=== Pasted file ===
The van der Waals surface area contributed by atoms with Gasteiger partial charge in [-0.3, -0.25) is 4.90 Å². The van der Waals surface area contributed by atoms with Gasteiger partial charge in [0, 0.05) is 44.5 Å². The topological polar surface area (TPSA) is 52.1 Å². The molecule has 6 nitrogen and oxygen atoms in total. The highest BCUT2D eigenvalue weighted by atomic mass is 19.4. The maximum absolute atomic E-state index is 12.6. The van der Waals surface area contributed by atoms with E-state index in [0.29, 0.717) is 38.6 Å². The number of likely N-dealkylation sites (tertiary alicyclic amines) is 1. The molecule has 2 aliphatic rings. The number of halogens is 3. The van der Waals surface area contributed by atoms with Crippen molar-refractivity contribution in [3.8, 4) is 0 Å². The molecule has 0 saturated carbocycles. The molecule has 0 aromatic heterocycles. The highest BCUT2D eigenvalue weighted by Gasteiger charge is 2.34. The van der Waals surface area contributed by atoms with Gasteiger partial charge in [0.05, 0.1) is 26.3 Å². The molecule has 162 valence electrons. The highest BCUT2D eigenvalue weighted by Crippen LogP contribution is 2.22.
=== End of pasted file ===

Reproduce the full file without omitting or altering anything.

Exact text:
The van der Waals surface area contributed by atoms with Gasteiger partial charge in [-0.3, -0.25) is 4.90 Å². The van der Waals surface area contributed by atoms with Gasteiger partial charge in [0, 0.05) is 44.5 Å². The topological polar surface area (TPSA) is 52.1 Å². The molecule has 6 nitrogen and oxygen atoms in total. The highest BCUT2D eigenvalue weighted by atomic mass is 19.4. The maximum absolute atomic E-state index is 12.6. The van der Waals surface area contributed by atoms with E-state index in [0.29, 0.717) is 38.6 Å². The number of likely N-dealkylation sites (tertiary alicyclic amines) is 1. The molecule has 2 aliphatic rings. The number of halogens is 3. The van der Waals surface area contributed by atoms with Crippen molar-refractivity contribution in [3.8, 4) is 0 Å². The molecule has 0 saturated carbocycles. The molecule has 0 aromatic heterocycles. The highest BCUT2D eigenvalue weighted by Gasteiger charge is 2.34. The van der Waals surface area contributed by atoms with Gasteiger partial charge in [0.05, 0.1) is 26.3 Å². The molecule has 162 valence electrons. The highest BCUT2D eigenvalue weighted by Crippen LogP contribution is 2.22.